“Intelligent farming is the way to the future we are sharing with our customers and dealers,” he said. “We believe intelligent farming is the right direction to take now. They (farmers) can plan their move, like on a chess board, based on historical data, agronomic information, managing time and resources.”
Not coincidently NH used that press conference to introduce its newest T7 HD tractors, a key feature they offer being still more digital capability to help farmers improve precision farming practices. It’s meant to fit into a new data-driven or “Intelligent” approach to farm management.
During that introduction, Sean Lennon, commercial vice-president at NH took up the precision farming discussion.
“Intelligent farming is a resource-efficient approach that provides substantial added value in terms of decision-making and more accurate execution,” he said. “Intelligent farming applications are now a technology for the whole industry, and we want to make them available for an even wider number of farmers and an even bigger range of crops. Today, we continue to roll out PLM Intelligence.
“Precision farming and digitalization really allow our customers to do more with less — less waste, less water, less inputs — and (get) more outputs. Precision farming technologies treat resources as they should be — scarce, costly and precious. Making more efficient use of all resources is the main aim of NH Agriculture’s Precision Land Management strategy. PLM marks the shift from traditional agricultural practices to Agriculture 4.0.”
What exactly is agriculture 4.0?
“(It’s) for sure a lot of different things,” Lennon explained. “But all integrated into each other. So at an operational level, Agriculture 4.0 is the sum of precision and interconnected farming, which together help farmers plan all their operations in advance, to manage in real time the behaviour and performance of each machine, and to achieve maximum precision and efficiency.”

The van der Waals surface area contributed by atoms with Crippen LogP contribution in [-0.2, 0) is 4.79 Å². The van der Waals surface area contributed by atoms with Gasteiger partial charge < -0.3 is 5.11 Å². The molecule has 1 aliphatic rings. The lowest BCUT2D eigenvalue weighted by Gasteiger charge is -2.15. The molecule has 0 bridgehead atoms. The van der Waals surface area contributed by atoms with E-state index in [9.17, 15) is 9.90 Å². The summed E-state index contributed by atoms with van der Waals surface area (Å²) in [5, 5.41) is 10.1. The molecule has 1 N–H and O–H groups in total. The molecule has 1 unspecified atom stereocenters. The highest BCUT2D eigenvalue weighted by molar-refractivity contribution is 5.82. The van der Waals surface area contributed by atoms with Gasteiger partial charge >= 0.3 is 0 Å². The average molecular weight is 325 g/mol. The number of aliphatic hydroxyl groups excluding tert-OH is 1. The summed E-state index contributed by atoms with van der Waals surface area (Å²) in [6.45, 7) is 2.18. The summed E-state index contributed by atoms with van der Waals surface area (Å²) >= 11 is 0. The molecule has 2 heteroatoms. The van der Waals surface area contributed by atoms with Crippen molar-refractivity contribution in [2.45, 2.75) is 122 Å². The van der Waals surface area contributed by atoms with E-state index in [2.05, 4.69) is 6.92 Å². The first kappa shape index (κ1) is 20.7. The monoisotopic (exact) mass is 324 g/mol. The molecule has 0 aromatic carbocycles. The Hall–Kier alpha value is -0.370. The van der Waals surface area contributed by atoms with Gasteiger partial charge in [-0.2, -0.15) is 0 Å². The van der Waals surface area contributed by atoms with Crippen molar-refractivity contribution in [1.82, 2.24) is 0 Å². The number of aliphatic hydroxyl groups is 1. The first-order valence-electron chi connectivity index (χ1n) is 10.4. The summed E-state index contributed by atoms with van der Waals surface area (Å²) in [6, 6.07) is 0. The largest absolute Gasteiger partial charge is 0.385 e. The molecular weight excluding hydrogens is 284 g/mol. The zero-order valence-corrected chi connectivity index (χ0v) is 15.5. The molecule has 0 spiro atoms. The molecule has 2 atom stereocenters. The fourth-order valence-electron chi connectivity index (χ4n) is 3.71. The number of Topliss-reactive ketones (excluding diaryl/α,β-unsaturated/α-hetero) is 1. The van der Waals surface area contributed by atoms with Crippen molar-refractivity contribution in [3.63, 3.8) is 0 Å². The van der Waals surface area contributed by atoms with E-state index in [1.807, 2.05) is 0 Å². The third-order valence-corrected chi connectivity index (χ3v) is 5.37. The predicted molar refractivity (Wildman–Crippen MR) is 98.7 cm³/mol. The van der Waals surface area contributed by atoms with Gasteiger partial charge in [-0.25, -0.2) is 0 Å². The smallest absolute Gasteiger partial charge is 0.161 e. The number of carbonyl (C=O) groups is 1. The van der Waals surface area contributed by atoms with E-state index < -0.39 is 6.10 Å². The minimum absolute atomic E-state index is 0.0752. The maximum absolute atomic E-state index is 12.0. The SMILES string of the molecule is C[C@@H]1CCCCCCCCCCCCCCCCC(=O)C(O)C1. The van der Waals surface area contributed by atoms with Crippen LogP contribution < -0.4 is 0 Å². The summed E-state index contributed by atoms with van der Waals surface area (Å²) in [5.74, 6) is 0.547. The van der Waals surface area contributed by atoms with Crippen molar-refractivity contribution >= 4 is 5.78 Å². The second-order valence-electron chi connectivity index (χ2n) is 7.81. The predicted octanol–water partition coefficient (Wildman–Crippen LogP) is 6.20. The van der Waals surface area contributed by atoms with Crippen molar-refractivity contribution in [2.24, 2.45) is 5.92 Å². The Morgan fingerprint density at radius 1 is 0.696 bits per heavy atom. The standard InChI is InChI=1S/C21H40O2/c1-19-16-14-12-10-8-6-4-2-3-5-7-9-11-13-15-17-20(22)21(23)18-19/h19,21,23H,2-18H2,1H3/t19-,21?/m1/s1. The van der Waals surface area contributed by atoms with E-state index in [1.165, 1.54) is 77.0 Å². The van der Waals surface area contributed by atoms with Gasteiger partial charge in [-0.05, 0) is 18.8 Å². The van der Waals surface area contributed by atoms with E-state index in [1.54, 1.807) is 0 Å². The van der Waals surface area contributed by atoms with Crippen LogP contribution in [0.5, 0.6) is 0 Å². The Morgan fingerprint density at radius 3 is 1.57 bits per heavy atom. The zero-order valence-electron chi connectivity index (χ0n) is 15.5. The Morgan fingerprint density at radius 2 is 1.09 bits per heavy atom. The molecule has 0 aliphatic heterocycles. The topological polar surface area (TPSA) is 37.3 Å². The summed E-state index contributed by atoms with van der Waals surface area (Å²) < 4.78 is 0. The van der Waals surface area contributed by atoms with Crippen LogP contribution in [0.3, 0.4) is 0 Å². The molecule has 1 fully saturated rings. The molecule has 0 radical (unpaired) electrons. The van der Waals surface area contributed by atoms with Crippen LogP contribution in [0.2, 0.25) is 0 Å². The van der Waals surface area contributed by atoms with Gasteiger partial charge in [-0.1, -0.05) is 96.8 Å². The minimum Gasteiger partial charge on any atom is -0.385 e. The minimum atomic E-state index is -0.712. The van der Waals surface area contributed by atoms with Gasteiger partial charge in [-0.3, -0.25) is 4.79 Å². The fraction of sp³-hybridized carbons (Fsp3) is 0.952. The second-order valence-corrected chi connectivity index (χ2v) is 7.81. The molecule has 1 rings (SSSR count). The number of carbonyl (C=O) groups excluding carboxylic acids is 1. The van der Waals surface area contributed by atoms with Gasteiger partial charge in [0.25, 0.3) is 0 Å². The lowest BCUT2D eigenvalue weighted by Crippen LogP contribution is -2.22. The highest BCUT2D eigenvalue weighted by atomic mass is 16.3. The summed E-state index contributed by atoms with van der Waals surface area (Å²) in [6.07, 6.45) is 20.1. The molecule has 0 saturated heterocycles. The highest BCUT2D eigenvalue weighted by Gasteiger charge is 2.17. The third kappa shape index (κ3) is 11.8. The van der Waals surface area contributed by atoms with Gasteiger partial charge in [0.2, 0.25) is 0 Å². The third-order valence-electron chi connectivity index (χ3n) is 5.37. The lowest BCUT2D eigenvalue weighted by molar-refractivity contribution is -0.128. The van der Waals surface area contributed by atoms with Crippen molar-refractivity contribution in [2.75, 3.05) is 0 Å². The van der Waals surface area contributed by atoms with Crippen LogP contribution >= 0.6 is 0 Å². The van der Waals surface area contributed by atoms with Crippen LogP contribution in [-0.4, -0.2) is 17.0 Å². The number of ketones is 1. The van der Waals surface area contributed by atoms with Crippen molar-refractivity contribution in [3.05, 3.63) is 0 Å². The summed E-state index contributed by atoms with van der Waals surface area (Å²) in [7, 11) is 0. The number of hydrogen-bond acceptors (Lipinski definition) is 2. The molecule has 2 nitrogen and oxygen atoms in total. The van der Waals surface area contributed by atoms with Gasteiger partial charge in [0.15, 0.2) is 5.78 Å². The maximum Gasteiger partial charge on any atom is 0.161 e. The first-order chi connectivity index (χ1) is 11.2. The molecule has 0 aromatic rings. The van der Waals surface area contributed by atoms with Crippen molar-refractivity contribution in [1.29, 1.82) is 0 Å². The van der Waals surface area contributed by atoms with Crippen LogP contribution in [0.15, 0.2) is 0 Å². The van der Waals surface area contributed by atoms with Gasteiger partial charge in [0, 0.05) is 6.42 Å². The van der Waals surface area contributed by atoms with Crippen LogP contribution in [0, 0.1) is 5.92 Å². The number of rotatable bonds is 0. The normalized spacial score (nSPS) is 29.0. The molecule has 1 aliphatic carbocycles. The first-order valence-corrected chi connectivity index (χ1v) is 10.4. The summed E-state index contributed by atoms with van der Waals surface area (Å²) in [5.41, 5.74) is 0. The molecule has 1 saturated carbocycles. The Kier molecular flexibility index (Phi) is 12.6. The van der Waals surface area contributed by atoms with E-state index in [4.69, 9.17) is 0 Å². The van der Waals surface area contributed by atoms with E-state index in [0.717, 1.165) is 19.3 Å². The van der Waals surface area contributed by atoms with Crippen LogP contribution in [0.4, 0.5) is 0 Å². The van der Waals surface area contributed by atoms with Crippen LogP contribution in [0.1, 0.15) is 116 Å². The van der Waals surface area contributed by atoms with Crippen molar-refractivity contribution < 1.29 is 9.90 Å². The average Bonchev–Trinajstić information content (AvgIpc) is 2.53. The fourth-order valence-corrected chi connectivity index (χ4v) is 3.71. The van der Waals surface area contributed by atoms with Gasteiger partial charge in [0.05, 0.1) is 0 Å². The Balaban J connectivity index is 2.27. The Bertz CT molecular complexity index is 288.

Deere’s May had more to say on that concept, “New technologies like computer vision, advanced algorithms, artificial intelligence, that’s the new technologies that we’re leveraging to go from managing a complete field to managing every individual plant for maximized yield.”
It’s that individual plant-level management ability that is the holy grail of precision farming. All the brands are expending considerable resources in striving for it. And the word sustainability figures prominently in the comments from all thee senior executives, too. Just as farmers have been feeling the pressure from environmental groups critical of some agricultural practices, major brands are keenly aware of that kind of negative press as well.
“Absolutely,” says Hansotia. “If you look at our new purpose statement, our purpose is farmer-focused solutions to sustainably feed the world. It’s not just about getting the highest yield, it’s about doing so in a sustainable way.
“We’ve got to help farming position itself in the right way,” Hansotia continues. “It was headed in a very bad direction, especially in Europe two years ago. COVID in some ways helped us, because I think the world saw how fragile the food chain is. And they had painted farmers as greedy capitalists, just out to grow maximum yields and they don’t care about the environment. And all of a sudden grocery store shelves were empty and maybe we need those farmers more than we thought.”